I have to confess something - I think making New Year's Eve resolutions is generally a waste of time. January 1st is just an arbitrary date. In the same way that going out on New Year's Eve and Valentine's Day can cost you much more than it would any other night, I think that working ourselves up into a lather about making and keeping New Year's Eve resolutions can be detrimental.
And one could argue that when you're depressed, the last thing you need to worry about is keeping some ambitious resolution. After all, your day to day duties are enough of a burden and pretty hard to keep up with, and anything more complicated can seem unsurmountable. I'll never forget how, when I was in a major depression, I let my car registration lapse and got a huge ticket, about a week's pay.
So I do understand how you may be saying to yourself, "New Year's resolutions? Is she on drugs to even be bringing up the subject?" However, there are some things you should be doing, if possible, to help get yourself out of depression or enhance your treatment, so it's worthwhile keeping these in mind (no pressure).
1. If you don't have one already, find a good psychiatrist. I think this is the single most important aspect of successful depression treatment. Not only should your doctor be knowledgeable, but he or she has to care passionately about finding a successful treatment for you. A doctor like this will be your cheerleader, encouraging you to try another antidepressant if the first doesn't work, finding you a good therapist and just in general, being positive about your chances for successful treatment enough to keep trying when you feel discouraged or negative. I have always found the best doctor recommendations by asking a doctor I trust for a name. So I asked my family doctor for the name of a good psychiatrist, and then asked the psychiatrist for the name of a good therapist. Doctors who are caring and have high standards tend to recommend similar practitioners.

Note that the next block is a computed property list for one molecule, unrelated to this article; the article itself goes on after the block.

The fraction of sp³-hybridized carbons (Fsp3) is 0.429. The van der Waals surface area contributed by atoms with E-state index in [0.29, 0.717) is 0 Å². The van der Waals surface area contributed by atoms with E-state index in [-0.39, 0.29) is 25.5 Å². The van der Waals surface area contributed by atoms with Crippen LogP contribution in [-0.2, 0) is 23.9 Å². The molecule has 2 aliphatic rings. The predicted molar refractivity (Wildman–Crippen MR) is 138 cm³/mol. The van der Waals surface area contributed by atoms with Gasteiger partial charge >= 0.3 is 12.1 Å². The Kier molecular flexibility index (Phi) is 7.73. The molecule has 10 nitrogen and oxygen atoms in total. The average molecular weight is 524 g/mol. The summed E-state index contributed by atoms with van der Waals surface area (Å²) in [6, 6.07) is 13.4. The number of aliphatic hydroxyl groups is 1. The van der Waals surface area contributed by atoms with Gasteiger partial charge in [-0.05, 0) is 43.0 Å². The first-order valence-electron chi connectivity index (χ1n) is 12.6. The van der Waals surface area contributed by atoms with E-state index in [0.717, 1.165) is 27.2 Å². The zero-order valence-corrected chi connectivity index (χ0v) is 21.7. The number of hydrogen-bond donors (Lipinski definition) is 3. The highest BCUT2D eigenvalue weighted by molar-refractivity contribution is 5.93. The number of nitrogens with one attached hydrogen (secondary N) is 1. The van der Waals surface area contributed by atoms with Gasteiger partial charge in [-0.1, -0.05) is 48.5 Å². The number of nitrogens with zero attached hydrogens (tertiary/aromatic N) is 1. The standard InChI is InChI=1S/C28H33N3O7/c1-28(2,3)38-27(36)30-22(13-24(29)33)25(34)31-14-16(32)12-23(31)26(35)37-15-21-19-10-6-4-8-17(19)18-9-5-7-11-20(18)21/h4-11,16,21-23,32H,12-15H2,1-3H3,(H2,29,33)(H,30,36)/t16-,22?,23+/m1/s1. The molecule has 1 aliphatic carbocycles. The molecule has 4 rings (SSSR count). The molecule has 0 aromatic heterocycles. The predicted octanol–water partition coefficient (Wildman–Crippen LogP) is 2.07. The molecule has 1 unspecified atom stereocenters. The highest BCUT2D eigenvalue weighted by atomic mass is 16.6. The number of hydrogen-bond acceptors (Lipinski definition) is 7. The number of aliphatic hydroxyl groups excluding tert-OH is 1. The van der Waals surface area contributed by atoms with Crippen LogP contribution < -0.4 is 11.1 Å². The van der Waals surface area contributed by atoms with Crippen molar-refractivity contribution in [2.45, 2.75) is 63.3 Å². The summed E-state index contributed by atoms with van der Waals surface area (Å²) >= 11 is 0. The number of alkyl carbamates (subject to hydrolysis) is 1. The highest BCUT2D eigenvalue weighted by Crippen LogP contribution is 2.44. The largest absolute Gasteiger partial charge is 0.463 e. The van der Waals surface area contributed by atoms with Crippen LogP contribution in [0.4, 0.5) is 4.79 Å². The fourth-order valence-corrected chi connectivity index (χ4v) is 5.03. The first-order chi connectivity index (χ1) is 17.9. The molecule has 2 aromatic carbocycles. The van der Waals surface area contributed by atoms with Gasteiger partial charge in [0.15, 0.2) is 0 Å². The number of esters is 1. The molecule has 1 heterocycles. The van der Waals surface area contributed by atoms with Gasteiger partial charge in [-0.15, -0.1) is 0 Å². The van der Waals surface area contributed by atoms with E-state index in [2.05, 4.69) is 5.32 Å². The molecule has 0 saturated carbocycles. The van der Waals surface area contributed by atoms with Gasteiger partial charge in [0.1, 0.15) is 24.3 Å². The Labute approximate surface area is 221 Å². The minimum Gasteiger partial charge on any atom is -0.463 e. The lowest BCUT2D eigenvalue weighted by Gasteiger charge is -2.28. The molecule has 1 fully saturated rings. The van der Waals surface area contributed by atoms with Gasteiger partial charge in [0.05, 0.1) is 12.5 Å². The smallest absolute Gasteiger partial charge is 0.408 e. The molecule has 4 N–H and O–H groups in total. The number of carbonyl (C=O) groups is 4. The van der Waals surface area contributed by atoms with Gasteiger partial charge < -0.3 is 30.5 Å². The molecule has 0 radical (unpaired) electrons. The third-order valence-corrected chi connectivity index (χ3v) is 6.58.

2. Make sure that your physical health is good. Keeping yourself as healthy as possible will help your body fight depression. If you haven't had a general physical in at least a year, make an appointment. If it's covered by your insurance, have the doctor order blood tests for all vitamins and minerals to ensure that you are not deficient.
3. Get some exercise. This can make a difference no matter how mild or severe your depression. If you're not in good shape, start out with something gentle like yoga, tai chi or walking. Exercising is one of those things that can be tough to get motivated to do when you're not depressed, so yes, it's hard to keep this "resolution." But exercise can give you an immediate lift, so you really don't have to focus on it as a longterm goal. Just focus on feeling temporarily better in twenty or thirty minutes as your incentive.